Your Guide to Planting Trees Near Your Septic System Part 1

Are you looking to plant trees near your septic system?

Trees are truly incredible. We rely on them for everything from adding beauty to our world to providing us with the oxygen we need to breathe. Trees can add a lot to your home’s landscape, but if you have a septic system, you may want to think twice about planting trees near your septic field. Many different kinds of trees have been known to infiltrate septic systems with their roots, leading a great deal of damage and expensive repairs. Although it can be tricky to plant trees near your septic system, if you do so carefully and wisely, it can be done. Luckily, the experts who brought you Septic Genie are here to help. Here is your guide to planting trees near your septic system:

Which parts of your septic system are vulnerable to damage from tree roots?

There are essentially three main parts to your septic system: the holding tank, the main outlet and then drainage field, otherwise known as a leach bed or leach field. The sewage travels into the septic tank, where it accumulates until it is full. Then, it will empty into the drainage field from the main outlet. The tank itself is incredibly durable and typically impervious to damage from tree roots. However, where tree roots are a real concern is the leach field.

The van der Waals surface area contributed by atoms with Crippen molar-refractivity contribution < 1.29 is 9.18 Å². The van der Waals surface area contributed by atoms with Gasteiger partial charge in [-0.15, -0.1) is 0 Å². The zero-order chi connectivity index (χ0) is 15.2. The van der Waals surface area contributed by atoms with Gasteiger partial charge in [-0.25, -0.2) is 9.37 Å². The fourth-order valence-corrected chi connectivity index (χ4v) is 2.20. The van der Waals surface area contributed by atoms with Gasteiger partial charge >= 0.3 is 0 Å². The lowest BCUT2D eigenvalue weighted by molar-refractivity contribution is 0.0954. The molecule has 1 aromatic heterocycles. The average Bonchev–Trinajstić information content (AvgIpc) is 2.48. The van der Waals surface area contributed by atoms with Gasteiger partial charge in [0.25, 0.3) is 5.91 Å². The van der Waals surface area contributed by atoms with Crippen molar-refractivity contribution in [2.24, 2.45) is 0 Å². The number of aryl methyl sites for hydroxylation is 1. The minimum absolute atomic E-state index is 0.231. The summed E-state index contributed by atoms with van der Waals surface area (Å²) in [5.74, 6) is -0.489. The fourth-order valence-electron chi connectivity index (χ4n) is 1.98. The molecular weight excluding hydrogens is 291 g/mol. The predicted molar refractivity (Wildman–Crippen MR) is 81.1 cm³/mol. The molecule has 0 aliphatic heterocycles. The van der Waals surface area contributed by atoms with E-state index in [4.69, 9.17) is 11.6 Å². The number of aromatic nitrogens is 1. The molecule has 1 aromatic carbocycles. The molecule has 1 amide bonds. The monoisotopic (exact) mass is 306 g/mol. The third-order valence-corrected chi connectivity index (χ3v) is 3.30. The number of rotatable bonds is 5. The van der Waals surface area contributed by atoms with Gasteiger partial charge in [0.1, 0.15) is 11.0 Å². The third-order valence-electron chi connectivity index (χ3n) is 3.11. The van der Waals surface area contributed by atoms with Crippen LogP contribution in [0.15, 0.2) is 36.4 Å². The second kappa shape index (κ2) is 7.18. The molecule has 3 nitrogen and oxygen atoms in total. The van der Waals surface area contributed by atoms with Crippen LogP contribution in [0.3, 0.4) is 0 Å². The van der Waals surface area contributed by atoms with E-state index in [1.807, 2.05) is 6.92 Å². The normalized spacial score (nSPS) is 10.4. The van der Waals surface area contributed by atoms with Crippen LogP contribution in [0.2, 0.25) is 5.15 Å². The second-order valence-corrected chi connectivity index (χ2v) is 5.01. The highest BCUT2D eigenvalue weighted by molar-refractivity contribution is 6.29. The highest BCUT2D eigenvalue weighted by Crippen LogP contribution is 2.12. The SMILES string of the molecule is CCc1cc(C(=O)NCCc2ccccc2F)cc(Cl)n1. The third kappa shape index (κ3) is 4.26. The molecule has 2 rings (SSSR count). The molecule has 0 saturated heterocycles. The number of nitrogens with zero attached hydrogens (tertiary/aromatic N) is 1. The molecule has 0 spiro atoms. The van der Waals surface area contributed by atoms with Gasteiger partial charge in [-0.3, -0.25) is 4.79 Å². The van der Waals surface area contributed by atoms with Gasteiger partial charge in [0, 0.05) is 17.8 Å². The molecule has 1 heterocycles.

The drainage field is made up of perforated PVC pipes that are laid in trenches that are filled with gravel or crushed stone. Tree roots target those pipes in their search for moisture. This leads to pipes that are either clogged, crushed or otherwise severely damaged. Every part in your septic system needs to be working properly in order for the whole thing to do its job, and when the drainage field pipes are damaged, your entire system will pay the price.

How far from the septic system should you plant trees?

How much distance you should give when planting a tree largely depends on the type of tree that you are planting. Some trees have root systems that are shallow, while others have strong, far-reaching roots that are attracted to the moisture in your septic system’s pipes. We will get into the specific types of trees that should and should not be planted near septic systems in our next blog, but as a general rule, you should leave as much distance between the tree and your septic system as the tree’s height when it reaches maturity. For example, if your have a tree that is 50 feet tall, it should be kept at least 50 feet away from your septic system.

Trees add a lot of life to your landscape, but when it comes to planting trees near your septic system, it’s important to be very careful. As we mentioned above, some trees are safer to plant near your septic system than others, and in our next blog, we’ll be going over which trees to plant and which trees to avoid. Please stay tuned for our next blog to learn more!